Different families may have different traditions, Anne. We used to have a fresh tree when I was a child. Dad would go down to the bush and cut a sapling gum tree for our Christmas tree, so it was put up within a week of Christmas as it wouldn’t last any longer. I do remember a fir tree being bought some years and the timing for that would have been similar. With our fake trees, we can put them up anytime, but it seems that around the beginning of December, beginning of Advent or after Thanksgiving (in the US) seems to be the most common currently. Closer to Christmas was popular in Victorian times (so an internet search tells me). I think I’ve put mine up on or about the 1st of December as long as I’ve had a tree. Fortunately Hub doesn’t mind getting ours down and putting it away when finished and the grandkids enjoy decorating so it’s a fun family occasion for us.

      Liked by 1 person

  5. What a great post. Gotta keep the little one’s busy! With no kids at all, not even goats, I have managed to avoid Christmas at will but may be inspired to use some of your ideas with my young friends.
    When we retailed Christmas trees people would have bought them before Thanksgiving, and I always refused to start sales until after that day had had its day. We’d go home carrying a fair amount of needles in our clothing and smelling of balsam fir so had our fill. I’ve never brought a tree inside in my adult life, though a friend once snuck one into my home.
    As a kid I did enjoy the walk in the woods with a hatchet looking for the perfect tree. It’s a good way to learn trees. Not all evergreens make a good Christmas tree. There’s a spruce called cat spruce. Want to guess why?

    Liked by 1 person

  6. Jules says:

    When one is retired without children at home… everyday can be a challenge to keep boredom at bay… (which is why I write everyday!)

    The holidays are different. Interfaith families help each celebrating different traditions. It was also nice to see some of my neighbors celebrate their ‘Festival of Lights’ of Diwali (is a festival of lights and one of the major festivals celebrated by Hindus, Jains, Sikhs and some Buddhists, notably Newar Buddhists. The festival usually lasts five days and is celebrated during the Hindu lunisolar month Kartika.)

    I am sure some of your suggestions can be easy to adapt to other winter holidays! Thanks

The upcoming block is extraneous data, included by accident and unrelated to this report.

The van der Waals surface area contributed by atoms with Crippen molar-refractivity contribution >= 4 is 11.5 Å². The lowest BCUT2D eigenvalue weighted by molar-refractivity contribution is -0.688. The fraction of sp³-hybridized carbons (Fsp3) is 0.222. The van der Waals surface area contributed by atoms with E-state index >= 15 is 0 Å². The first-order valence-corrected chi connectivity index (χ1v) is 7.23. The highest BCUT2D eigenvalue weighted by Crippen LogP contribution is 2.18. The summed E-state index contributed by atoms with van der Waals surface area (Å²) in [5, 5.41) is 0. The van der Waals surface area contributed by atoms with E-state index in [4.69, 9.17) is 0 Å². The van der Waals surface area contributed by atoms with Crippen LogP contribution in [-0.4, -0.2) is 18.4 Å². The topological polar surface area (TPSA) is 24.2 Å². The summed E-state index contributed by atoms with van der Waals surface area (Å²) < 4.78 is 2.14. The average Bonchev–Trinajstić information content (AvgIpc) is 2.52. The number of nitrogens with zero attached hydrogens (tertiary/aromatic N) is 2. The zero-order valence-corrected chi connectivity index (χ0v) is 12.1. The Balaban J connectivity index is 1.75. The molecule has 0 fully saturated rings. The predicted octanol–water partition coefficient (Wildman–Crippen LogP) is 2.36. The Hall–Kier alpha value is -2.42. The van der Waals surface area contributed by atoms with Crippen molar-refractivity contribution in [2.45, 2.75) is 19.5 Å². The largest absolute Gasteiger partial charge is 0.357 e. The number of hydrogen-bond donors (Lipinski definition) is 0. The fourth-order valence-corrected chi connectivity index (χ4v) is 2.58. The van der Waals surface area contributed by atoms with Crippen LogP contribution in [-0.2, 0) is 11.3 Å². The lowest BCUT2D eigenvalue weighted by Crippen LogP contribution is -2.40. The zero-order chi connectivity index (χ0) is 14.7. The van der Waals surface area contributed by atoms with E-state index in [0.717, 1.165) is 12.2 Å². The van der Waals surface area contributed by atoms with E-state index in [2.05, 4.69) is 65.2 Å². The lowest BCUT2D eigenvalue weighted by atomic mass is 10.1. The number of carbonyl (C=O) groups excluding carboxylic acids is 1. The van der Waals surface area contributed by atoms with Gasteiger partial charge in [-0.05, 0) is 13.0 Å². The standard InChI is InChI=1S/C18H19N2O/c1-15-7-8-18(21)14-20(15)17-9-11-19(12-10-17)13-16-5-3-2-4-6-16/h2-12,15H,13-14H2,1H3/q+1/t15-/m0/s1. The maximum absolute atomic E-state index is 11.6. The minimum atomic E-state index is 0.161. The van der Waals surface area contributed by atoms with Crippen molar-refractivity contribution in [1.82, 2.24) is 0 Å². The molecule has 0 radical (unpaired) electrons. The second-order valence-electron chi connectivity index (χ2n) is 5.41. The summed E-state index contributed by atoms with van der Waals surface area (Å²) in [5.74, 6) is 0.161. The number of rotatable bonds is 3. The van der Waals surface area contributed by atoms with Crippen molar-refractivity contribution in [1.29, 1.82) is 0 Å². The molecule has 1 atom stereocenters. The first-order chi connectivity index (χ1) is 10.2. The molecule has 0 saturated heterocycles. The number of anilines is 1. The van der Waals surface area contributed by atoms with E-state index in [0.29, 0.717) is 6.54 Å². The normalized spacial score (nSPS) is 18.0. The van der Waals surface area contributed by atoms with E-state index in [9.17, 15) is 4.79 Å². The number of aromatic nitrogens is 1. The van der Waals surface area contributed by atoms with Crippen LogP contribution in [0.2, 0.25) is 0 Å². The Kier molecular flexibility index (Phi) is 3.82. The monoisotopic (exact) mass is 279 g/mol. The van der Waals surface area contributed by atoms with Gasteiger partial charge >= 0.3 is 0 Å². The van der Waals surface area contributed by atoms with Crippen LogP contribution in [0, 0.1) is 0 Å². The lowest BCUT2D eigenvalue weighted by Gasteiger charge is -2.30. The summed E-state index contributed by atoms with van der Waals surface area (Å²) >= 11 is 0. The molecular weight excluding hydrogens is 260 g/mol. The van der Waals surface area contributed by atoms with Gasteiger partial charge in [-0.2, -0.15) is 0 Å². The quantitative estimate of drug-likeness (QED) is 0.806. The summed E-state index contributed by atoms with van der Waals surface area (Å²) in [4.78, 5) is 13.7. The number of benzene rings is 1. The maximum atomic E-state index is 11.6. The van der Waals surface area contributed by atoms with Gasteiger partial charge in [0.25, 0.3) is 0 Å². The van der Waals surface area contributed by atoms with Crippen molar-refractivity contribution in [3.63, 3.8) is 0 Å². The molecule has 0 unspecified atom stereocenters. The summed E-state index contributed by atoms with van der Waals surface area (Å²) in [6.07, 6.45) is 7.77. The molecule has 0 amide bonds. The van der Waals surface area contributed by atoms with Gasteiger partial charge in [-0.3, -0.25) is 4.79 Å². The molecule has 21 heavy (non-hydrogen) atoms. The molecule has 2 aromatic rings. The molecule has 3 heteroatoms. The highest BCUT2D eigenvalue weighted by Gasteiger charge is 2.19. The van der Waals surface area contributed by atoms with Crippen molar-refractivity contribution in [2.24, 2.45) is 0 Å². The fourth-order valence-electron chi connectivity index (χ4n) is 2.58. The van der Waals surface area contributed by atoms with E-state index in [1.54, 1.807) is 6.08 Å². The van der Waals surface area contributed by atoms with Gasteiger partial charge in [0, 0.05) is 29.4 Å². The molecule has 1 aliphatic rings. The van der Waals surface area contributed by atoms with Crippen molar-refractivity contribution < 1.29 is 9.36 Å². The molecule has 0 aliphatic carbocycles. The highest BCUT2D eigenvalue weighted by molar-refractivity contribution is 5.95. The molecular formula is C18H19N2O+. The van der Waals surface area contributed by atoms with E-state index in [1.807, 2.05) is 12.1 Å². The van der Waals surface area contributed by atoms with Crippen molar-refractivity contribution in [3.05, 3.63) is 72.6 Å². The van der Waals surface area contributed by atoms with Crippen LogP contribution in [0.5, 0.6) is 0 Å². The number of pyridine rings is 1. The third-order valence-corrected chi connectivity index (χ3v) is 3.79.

Liked by 2 people

    • Norah says:

      Writing is a good way to keep the boredom at Bay, Jules.
      You are right. There are a lot of different traditions at this time of year. It has been my goal to write about them, but I haven’t achieved that yet. Ideally, I would like those from differnt cultures to share their own stories rather than me write about them from gathered rather than experienced knowledge.

      Liked by 1 person

  7. SueSpitulnik says:

    Norah,
    Thanks for the great suggestions. I did not recognize the names of the first three card games. It will give me something to look up.
    We have a crazy small cat that we believe would destroy a tree, so I get out a table-top ceramic one to look at then light our multi-colored stained glass lamp and enjoy the colors. It saves a lot of work.
    May all my friends have a wonderful, healthy, holiday season whatever days you celebrate.

    Liked by 1 person

    • Norah says:

      You probably know the card games under other names, Sue.
      Your ceramic tree lit by a stained glass lamp sounds beautiful.
      Wishing you a wonderful. healthy, holiday season too! 💖

      Liked by 1 person

  8. noelleg44 says:

    Perfect activities – I know a few adults who could use these. My grandkids are too young yet but I will tuck this away.

    Liked by 1 person

  9. […] article was written for and first published at the Carrot Ranch Literary Community as part of a series supporting parents with children learning at home. Although it is now the 3rd […]

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  10. […] article was written for and first published at the Carrot Ranch Literary Community as part of a series supporting parents with children learning at home. Although it is now the 3rd […]

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  11. Jennie says:

    I love this!!!

    Liked by 1 person